- Don't hold yourself to one sponsor
A good unconference does cost some money although if everyone pulls in it needn't cost a fortune: food, drink, space, projection facilities, audio visuals, publicity beyond the web... Getting a good sponsor might seem the answer to your dreams, but it might end up being a noose around your neck. Do not take all the funding from one place, and then be held to their publicity, their terms and their way of doing things. Some BarCamps put an upper limit of £150 ($300) per contribution to have a feast of many, not a gathering for one. Once you've had a successful event or two under your belt the sponsors will come to you.
- Encourage speaking at the back of the class
It's cool to have a place where people can extend the discussion beyond whatever the presentation is about. This is called a backchannel. You can use a blog set up to receive mobile phone messages, but it's easier to get everyone onto a Jaiku channel, or display messages left by people from the mobiles or computers on Twitter (Twittercamp is lovely to do this).
At LTS, because the digital savvy of many attendees at the Learning Festival won't stretch to Twitter, we've set up our own text service, for launch on Sept 7 or thereabouts, which will display comments on keynotes under the blog posts that talk about them. Clever, huh?
In some conferences it's displayed behind the speakers. Much better, in my opinion for what it's worth, is to equip the stage with a large monitor so that speakers can take a peak and have a chance to respond to criticisms or misunderstandings before they're picked up by too many other people. Presenters also need to be aware that there is a public backchannel in the first place.
- May the wifi be with you
You need wifi. Ideally you have electricity in abundance, too, for bloggers to blog, photographers to Flickr and for the backchannel to survive. Good wifi is a must, but make sure everyone knows about it so that they actually bring their laptops and cameras.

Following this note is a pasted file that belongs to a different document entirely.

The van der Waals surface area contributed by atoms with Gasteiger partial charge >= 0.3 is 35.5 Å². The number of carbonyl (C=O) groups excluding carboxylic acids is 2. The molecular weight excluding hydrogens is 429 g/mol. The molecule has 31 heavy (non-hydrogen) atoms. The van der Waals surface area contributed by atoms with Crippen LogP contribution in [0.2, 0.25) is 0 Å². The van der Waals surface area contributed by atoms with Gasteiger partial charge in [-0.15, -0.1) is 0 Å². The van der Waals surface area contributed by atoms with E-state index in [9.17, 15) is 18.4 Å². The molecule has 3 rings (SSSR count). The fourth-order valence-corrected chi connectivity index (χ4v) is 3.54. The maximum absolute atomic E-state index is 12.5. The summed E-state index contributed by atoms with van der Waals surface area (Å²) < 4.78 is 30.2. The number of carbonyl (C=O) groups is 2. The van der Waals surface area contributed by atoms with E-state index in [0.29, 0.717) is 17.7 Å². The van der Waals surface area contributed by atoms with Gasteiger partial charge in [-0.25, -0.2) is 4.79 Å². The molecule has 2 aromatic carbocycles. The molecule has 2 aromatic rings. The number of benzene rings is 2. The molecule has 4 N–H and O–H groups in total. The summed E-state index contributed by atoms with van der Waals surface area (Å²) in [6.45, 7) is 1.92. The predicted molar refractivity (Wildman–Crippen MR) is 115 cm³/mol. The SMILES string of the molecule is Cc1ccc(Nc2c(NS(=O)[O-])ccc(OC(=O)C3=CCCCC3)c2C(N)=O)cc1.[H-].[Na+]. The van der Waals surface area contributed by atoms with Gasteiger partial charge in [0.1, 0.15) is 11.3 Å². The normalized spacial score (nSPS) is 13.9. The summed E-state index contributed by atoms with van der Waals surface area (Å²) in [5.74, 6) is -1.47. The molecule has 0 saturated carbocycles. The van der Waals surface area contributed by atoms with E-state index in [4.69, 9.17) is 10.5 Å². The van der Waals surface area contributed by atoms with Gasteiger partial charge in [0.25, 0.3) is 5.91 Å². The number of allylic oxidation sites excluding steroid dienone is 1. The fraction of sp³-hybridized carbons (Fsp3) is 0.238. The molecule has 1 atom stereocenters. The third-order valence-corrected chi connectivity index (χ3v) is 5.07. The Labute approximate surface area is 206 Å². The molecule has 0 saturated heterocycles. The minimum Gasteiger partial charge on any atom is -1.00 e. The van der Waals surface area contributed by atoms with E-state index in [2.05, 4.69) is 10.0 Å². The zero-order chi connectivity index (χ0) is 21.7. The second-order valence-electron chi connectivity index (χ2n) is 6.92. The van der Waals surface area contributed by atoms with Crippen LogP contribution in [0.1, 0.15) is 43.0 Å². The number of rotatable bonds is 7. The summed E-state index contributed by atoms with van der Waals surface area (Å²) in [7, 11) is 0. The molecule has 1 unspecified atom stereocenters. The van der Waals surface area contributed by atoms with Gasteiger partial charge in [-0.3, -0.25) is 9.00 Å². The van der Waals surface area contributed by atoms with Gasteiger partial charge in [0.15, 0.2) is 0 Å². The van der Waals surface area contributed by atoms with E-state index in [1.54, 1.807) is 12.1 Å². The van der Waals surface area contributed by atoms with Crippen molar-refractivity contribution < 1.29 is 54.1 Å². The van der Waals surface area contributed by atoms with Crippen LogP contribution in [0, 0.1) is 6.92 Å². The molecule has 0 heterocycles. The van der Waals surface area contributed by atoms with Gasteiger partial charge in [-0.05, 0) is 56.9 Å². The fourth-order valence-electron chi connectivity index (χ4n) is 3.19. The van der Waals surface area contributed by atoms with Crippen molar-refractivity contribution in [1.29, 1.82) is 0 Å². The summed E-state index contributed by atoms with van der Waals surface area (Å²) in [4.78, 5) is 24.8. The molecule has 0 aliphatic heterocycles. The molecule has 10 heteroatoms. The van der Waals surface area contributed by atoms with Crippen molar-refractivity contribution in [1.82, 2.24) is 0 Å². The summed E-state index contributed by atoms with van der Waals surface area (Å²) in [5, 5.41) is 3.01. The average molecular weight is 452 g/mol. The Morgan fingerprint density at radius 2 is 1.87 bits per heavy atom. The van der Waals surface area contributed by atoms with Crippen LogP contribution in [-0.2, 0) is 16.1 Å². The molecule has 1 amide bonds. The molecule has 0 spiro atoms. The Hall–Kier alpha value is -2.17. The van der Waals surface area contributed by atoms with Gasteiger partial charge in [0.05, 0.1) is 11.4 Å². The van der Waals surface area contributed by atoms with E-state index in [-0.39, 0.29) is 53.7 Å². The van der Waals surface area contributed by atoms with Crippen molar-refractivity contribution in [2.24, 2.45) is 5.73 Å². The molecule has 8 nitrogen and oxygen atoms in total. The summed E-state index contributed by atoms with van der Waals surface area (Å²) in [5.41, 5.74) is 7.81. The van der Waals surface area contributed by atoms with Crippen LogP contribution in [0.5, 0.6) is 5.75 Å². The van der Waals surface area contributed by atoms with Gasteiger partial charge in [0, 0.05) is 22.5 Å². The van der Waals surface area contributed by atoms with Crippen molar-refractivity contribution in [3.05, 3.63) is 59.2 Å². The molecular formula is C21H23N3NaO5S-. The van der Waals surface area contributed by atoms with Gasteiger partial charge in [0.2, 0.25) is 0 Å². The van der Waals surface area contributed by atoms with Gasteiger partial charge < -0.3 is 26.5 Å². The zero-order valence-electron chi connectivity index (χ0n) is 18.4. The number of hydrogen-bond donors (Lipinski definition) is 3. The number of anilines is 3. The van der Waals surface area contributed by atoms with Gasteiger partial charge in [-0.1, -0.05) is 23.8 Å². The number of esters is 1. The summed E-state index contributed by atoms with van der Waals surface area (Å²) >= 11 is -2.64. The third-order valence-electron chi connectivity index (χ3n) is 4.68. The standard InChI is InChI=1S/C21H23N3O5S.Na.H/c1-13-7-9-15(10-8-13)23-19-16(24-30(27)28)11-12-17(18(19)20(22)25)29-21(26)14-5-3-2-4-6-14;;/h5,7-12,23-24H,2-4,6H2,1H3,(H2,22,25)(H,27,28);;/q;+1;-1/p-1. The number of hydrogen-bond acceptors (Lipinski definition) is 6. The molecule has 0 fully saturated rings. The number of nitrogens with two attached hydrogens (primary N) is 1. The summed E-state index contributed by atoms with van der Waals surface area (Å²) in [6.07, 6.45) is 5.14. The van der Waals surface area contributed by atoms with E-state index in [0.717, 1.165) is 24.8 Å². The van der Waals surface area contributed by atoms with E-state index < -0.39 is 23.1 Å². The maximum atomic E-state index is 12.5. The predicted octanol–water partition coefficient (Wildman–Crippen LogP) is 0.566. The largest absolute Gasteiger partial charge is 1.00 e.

- Tag, tag, tag - and tell people about it
Make sure that everyone coming to the conference, everyone who wanted to and couldn't and all the major events sites (e.g. Upcoming.org) know what the conference tag is, otherwise all that online coverage is going to be lost. Tags need to be short, memorable and mean something to the people there.
Cover the event yourself - but get young people to do it
At every nearly every conference I organise I make sure that I have some young people producing the podcasts, the videos or some blogging. This isn't because I want cheap labour, it's because of the angle they take on it and what they are able to contribute in this way to the arguments given in the conference. Their legacy is also far more long-lasting than that of the adult participants this way :-)
- Don't give a giveaway
People increasingly don't need a memory pen, a linen bag, a pen, a pad (they're blogging, remember)... What's more, people are beginning to become more conscious of the environmental impact of all those wasted products and paper. Far better to make your giveaway on the web or via Bluetooth to people's mobile phones.
Here are some more hints and tips for budding unconferencers:
- Different types of unconference
- Some photos from BarCampScotland that give some clues
- The Unconference Blog
- Open Space Events
- What is speed geeking?
- The BarCamp way
- The BloggerCon way
- ...and, of course, Wikipedia
and some ideas for those wanting to create education training events around the same ideals: